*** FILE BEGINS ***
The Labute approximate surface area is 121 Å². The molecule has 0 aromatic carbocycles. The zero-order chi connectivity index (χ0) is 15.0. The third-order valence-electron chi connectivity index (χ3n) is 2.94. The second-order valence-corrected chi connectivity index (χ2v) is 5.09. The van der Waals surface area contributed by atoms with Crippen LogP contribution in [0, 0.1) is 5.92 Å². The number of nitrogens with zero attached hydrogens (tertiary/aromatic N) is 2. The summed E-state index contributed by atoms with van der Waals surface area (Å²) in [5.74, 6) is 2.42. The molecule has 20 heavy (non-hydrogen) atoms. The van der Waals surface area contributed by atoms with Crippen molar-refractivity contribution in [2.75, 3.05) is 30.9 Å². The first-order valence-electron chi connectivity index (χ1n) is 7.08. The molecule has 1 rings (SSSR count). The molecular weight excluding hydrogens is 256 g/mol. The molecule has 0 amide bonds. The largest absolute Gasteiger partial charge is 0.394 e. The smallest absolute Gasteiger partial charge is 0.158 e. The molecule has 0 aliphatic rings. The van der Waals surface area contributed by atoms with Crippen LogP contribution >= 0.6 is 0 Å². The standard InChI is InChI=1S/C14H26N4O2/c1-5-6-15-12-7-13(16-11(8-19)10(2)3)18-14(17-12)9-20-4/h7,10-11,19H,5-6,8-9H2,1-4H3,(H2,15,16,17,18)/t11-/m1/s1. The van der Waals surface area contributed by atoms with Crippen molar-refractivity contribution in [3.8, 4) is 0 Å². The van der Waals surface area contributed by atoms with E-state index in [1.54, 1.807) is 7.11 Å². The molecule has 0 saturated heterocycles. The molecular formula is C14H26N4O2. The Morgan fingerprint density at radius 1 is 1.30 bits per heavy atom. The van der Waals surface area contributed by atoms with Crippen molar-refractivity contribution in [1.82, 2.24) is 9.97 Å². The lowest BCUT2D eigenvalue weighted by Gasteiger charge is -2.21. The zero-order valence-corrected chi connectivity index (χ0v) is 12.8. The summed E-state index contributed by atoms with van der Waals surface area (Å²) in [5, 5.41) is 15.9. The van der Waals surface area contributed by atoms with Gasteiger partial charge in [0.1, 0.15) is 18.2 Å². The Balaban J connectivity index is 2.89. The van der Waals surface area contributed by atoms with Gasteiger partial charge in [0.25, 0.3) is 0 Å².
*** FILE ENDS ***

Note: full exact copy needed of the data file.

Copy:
The Labute approximate surface area is 121 Å². The molecule has 0 aromatic carbocycles. The zero-order chi connectivity index (χ0) is 15.0. The third-order valence-electron chi connectivity index (χ3n) is 2.94. The second-order valence-corrected chi connectivity index (χ2v) is 5.09. The van der Waals surface area contributed by atoms with Crippen LogP contribution in [0, 0.1) is 5.92 Å². The number of nitrogens with zero attached hydrogens (tertiary/aromatic N) is 2. The summed E-state index contributed by atoms with van der Waals surface area (Å²) in [5.74, 6) is 2.42. The molecule has 20 heavy (non-hydrogen) atoms. The van der Waals surface area contributed by atoms with Crippen molar-refractivity contribution in [2.75, 3.05) is 30.9 Å². The first-order valence-electron chi connectivity index (χ1n) is 7.08. The molecule has 1 rings (SSSR count). The molecular weight excluding hydrogens is 256 g/mol. The molecule has 0 amide bonds. The largest absolute Gasteiger partial charge is 0.394 e. The smallest absolute Gasteiger partial charge is 0.158 e. The molecule has 0 aliphatic rings. The van der Waals surface area contributed by atoms with Crippen LogP contribution >= 0.6 is 0 Å². The standard InChI is InChI=1S/C14H26N4O2/c1-5-6-15-12-7-13(16-11(8-19)10(2)3)18-14(17-12)9-20-4/h7,10-11,19H,5-6,8-9H2,1-4H3,(H2,15,16,17,18)/t11-/m1/s1. The van der Waals surface area contributed by atoms with Crippen molar-refractivity contribution in [3.8, 4) is 0 Å². The van der Waals surface area contributed by atoms with E-state index in [1.54, 1.807) is 7.11 Å². The molecule has 0 saturated heterocycles. The molecular formula is C14H26N4O2. The Morgan fingerprint density at radius 1 is 1.30 bits per heavy atom. The van der Waals surface area contributed by atoms with Crippen molar-refractivity contribution in [1.82, 2.24) is 9.97 Å². The lowest BCUT2D eigenvalue weighted by Gasteiger charge is -2.21. The zero-order valence-corrected chi connectivity index (χ0v) is 12.8. The summed E-state index contributed by atoms with van der Waals surface area (Å²) in [5, 5.41) is 15.9. The van der Waals surface area contributed by atoms with Gasteiger partial charge in [0.1, 0.15) is 18.2 Å². The Balaban J connectivity index is 2.89. The van der Waals surface area contributed by atoms with Gasteiger partial charge in [0.25, 0.3) is 0 Å².